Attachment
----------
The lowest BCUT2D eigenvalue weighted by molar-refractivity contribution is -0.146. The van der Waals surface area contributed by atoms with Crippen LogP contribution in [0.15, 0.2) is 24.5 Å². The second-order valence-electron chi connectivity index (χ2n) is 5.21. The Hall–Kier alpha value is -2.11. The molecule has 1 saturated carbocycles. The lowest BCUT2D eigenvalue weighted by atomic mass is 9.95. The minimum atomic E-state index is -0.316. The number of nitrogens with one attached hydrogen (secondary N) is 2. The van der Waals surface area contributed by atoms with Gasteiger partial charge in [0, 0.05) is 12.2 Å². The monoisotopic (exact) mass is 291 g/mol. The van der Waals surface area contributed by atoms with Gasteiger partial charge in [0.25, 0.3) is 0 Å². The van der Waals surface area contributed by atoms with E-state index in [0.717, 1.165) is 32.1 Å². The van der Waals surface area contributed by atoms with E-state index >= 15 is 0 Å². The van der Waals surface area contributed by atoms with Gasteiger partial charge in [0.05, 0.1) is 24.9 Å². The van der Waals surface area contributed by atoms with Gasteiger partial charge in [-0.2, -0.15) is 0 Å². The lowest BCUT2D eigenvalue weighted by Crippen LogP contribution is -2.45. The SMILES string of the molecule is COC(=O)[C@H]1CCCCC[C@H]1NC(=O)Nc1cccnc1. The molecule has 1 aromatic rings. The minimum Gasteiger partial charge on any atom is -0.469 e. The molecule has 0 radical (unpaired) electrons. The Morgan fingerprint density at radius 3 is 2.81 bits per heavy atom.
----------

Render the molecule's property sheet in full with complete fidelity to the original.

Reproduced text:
The lowest BCUT2D eigenvalue weighted by molar-refractivity contribution is -0.146. The van der Waals surface area contributed by atoms with Crippen LogP contribution in [0.15, 0.2) is 24.5 Å². The second-order valence-electron chi connectivity index (χ2n) is 5.21. The Hall–Kier alpha value is -2.11. The molecule has 1 saturated carbocycles. The lowest BCUT2D eigenvalue weighted by atomic mass is 9.95. The minimum atomic E-state index is -0.316. The number of nitrogens with one attached hydrogen (secondary N) is 2. The van der Waals surface area contributed by atoms with Gasteiger partial charge in [0, 0.05) is 12.2 Å². The monoisotopic (exact) mass is 291 g/mol. The van der Waals surface area contributed by atoms with Gasteiger partial charge in [0.25, 0.3) is 0 Å². The van der Waals surface area contributed by atoms with E-state index in [0.717, 1.165) is 32.1 Å². The van der Waals surface area contributed by atoms with E-state index >= 15 is 0 Å². The van der Waals surface area contributed by atoms with Gasteiger partial charge in [0.05, 0.1) is 24.9 Å². The van der Waals surface area contributed by atoms with Gasteiger partial charge in [-0.2, -0.15) is 0 Å². The lowest BCUT2D eigenvalue weighted by Crippen LogP contribution is -2.45. The SMILES string of the molecule is COC(=O)[C@H]1CCCCC[C@H]1NC(=O)Nc1cccnc1. The molecule has 1 aromatic rings. The minimum Gasteiger partial charge on any atom is -0.469 e. The molecule has 0 radical (unpaired) electrons. The Morgan fingerprint density at radius 3 is 2.81 bits per heavy atom.